Posted by: aliveinthewild | October 6, 2016

I Want to Sound Just Like…… But Do You?

Almost every musician has a favorite other musician they’d like to emulate. Mine is… hmmm… there are so many! On harp, I’d love to sound like Kim Robertson or Harper Tasche. On banjo I’d like to sound like Adam Hurt. You get the idea. Only one trouble: I will never sound like them. If I do what it takes to play as well as they do, I will still sound different.

Striving to sound just like your favorite musician is a noble pursuit, especially because it can inspire you to great accomplishment. But think about it: once you reach that goal, what next? Since that musician’s music already exists, no one wants a carbon copy. What they want is something unique. Why sacrifice your true musical identity to sound like someone else? Even if you got all the notes and nuances identical, people would know. You can’t reproduce another person’s soul.

Everyone’s music sounds different because no two people have the same personality. You can give the same piece to two equally skilled musicians and ask them to learn it note for note, and when they have done so, you’ll be able to hear differences in phrasing, tone, emphasis, and so on. You will never be that other musician. If you are willing to work for it, you can instead be an equally skilled musician who sounds just like… you.

That doesn’t mean you shouldn’t bother to make progress. After all, you have to live with yourself. That’s not fun if your conscience knows you haven’t done your best. Don’t sell yourself short. Many musicians don’t work at this because they believe less of themselves than they are truly capable of. If you push yourself beyond your perceived boundaries, you will probably be surprised at what you can do.

SO… how can you become your best musical you? We are ALL still on our way to wherever our best is. Yes, even the most accomplished musicians. Study with musicians whom you respect, and don’t assume there’s a stopping point after which you don’t need to study anymore. Everyone can make progress. There are very few people who cannot become fabulously good musicians. It just takes dedication and a willingness to accept that you don’t know what you don’t know, and you can learn what you need to learn.

Never stop learning. Never stop striving for your best. You have a light to shine in the world!



  1. Good post, Laurie. I wonder how many people tape themselves (or whatever the technology is now) so they can listen without having to think about the process of playing. They might become more aware of how they sound, what they like and what they might want to change. I never did but probably should have!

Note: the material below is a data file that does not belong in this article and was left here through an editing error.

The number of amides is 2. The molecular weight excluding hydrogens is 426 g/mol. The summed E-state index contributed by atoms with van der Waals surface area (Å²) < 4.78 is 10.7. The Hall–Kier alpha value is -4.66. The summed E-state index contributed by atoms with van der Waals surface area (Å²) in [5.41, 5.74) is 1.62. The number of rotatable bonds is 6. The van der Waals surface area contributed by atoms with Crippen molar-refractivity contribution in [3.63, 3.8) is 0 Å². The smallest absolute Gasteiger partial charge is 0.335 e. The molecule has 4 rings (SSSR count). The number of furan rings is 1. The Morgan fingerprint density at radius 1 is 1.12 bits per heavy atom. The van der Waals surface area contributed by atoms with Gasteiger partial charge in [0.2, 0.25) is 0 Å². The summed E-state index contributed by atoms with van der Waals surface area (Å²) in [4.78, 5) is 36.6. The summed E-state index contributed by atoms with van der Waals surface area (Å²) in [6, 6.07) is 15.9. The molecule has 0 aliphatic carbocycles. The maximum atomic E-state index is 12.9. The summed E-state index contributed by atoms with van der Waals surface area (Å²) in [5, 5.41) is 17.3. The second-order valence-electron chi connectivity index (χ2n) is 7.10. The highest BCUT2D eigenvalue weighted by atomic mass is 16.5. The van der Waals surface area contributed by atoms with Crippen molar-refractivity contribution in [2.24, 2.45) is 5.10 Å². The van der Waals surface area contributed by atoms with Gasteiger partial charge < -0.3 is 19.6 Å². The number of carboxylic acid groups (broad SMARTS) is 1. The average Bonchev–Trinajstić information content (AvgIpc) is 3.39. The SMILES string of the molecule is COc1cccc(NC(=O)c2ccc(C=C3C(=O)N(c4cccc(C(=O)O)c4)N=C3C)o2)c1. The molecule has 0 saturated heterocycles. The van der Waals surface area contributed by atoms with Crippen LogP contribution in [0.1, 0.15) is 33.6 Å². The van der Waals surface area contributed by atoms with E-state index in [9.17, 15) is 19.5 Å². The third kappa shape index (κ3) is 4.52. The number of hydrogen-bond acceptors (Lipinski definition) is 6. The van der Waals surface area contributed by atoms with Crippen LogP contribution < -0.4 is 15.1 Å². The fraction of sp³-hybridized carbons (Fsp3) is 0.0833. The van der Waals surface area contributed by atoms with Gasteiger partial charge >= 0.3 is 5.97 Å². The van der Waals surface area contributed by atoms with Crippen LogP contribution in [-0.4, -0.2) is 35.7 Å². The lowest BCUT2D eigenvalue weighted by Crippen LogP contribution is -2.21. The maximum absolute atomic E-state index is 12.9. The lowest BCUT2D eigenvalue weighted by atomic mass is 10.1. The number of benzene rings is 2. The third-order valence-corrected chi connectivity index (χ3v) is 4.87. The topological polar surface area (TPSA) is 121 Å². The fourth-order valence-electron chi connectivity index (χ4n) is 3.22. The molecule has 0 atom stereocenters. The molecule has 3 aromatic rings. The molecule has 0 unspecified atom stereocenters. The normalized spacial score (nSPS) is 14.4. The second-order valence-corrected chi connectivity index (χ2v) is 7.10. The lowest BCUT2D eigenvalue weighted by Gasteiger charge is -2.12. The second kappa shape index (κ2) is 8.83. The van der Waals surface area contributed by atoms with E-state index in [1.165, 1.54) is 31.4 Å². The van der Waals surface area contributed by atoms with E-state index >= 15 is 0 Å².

By the way, there’s an extra “s” on Sounds in the title. Thought you’d want to know.

    Love, Joyce


    • Good suggestion Joyce! Recording oneself is always an eye-opener!
      And I’ll fix that typo!

  2. Thank you for the post, Laurie. I needed to see this, and the timing was exactly right.

  3. Love this….I am always telling my students to develop their own style, and it is not as hard as that sounds. Sometimes ones’s own style contains moves and sounds “borrowed” or adopted from one’s favorite players, mixed in with their own touches and ways of doing things. We have a lot of fun leading students to developing their own ways, but often it develops over time, but listening to everyone you can. And Laurie….many people want to play like YOU!

  4. Well said, Laurie! Finding your groove can sometimes take a lifetime. I am finding that out at 72! Yes, never stop learning, and let your love become your passion.

  5. At his phase in my learning to play the harp, I find inspiration in many beautiful pieces played on the harp by many different musicians. I feel excitement and encouragement to practice when I listen to my large collection of CDs. Finding my own style? I trust that that will evolve as my skills are increasing. Thank you, Laurie, for helping me to keep my fire fueled during my lessons with you! And I agree with Iris: I do want to play like YOU!

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